Task Decomposition Through Competition in a Modular Connectionist Architecture: The What and Where Vision Tasks

Abstract

A novel modular connectionist architecture is presented in which the networks composing the architecture compete to learn the training patterns. An outcome of the competition is that di erent networks learn di erent training patterns and, thus, learn to compute di erent functions. The architecture performs task decomposition in the sense that it learns to partition a task into two or more functionally independent tasks and allocates distinct networks to learn each task. In addition, the architecture tends to allocate to each task the network whose topology is most appropriate to that task. The architecture's performance on \what" and \where" vision tasks is presented and compared with the performance of two multi{layer networks. Finally, it is noted that function decomposition is an underconstrained problem and, thus, di erent modular architectures may decompose a function in di erent ways. We argue that a desirable decomposition can be achieved if the architecture is suitably restricted in the types of functions that it can compute. Appropriate restrictions can be found through the application of domain knowledge. A strength of the modular architecture is that its structure is well{suited for incorporating domain knowledge.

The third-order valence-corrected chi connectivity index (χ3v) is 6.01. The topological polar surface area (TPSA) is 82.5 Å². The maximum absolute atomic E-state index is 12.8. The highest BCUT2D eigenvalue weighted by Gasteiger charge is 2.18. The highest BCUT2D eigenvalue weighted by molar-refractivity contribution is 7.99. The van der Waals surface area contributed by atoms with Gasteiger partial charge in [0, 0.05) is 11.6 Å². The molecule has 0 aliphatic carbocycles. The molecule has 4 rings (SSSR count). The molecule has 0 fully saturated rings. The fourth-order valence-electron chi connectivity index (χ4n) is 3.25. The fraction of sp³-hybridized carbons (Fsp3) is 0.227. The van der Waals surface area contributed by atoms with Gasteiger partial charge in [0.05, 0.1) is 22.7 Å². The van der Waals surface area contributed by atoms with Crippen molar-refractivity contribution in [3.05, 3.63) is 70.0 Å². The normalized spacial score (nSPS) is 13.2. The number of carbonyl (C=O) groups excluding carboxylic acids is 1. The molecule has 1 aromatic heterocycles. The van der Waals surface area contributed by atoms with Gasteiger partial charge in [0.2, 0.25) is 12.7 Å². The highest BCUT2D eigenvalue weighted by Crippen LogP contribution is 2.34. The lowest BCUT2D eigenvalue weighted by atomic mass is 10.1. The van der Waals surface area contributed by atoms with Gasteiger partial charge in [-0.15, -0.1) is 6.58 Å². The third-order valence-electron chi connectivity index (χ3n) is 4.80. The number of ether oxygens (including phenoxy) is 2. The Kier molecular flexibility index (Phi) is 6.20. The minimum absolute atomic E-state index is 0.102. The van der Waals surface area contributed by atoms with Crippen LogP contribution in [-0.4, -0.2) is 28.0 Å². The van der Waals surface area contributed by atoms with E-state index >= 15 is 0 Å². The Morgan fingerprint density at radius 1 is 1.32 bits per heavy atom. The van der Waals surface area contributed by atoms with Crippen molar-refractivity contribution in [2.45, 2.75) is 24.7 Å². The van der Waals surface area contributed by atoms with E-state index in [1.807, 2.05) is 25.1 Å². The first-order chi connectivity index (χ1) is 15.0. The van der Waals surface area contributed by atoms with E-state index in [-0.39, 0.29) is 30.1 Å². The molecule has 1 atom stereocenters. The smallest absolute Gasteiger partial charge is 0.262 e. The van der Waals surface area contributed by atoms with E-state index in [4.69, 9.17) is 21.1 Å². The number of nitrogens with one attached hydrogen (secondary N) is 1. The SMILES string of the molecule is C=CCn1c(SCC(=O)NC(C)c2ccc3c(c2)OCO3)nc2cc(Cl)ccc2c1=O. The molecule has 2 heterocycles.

DOI: 10.1207/s15516709cog1502_2

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@inproceedings{Jacobs1991TaskDT, title={Task Decomposition Through Competition in a Modular Connectionist Architecture: The What and Where Vision Tasks}, author={Robert A. Jacobs and Michael I. Jordan and Andrew G. Barto}, booktitle={Cognitive Science}, year={1991} }